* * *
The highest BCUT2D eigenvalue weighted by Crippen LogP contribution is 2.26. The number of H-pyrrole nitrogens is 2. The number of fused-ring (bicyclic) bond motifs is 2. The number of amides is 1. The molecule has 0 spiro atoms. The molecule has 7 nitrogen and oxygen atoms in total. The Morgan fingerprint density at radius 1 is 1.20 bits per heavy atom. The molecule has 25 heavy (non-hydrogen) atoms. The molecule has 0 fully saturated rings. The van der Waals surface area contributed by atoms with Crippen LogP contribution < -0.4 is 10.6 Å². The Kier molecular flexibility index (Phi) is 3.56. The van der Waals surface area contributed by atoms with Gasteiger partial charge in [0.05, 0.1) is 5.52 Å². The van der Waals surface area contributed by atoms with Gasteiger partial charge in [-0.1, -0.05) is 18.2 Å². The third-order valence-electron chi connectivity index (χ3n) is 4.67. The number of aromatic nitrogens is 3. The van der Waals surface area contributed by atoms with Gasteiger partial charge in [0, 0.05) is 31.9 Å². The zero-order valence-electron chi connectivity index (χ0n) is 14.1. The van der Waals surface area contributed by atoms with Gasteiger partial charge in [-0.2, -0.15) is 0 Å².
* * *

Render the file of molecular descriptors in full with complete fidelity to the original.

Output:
The highest BCUT2D eigenvalue weighted by Crippen LogP contribution is 2.26. The number of H-pyrrole nitrogens is 2. The number of fused-ring (bicyclic) bond motifs is 2. The number of amides is 1. The molecule has 0 spiro atoms. The molecule has 7 nitrogen and oxygen atoms in total. The Morgan fingerprint density at radius 1 is 1.20 bits per heavy atom. The molecule has 25 heavy (non-hydrogen) atoms. The molecule has 0 fully saturated rings. The van der Waals surface area contributed by atoms with Crippen LogP contribution < -0.4 is 10.6 Å². The Kier molecular flexibility index (Phi) is 3.56. The van der Waals surface area contributed by atoms with Gasteiger partial charge in [0.05, 0.1) is 5.52 Å². The van der Waals surface area contributed by atoms with Gasteiger partial charge in [-0.1, -0.05) is 18.2 Å². The third-order valence-electron chi connectivity index (χ3n) is 4.67. The number of aromatic nitrogens is 3. The van der Waals surface area contributed by atoms with Gasteiger partial charge in [0, 0.05) is 31.9 Å². The zero-order valence-electron chi connectivity index (χ0n) is 14.1. The van der Waals surface area contributed by atoms with Gasteiger partial charge in [-0.2, -0.15) is 0 Å².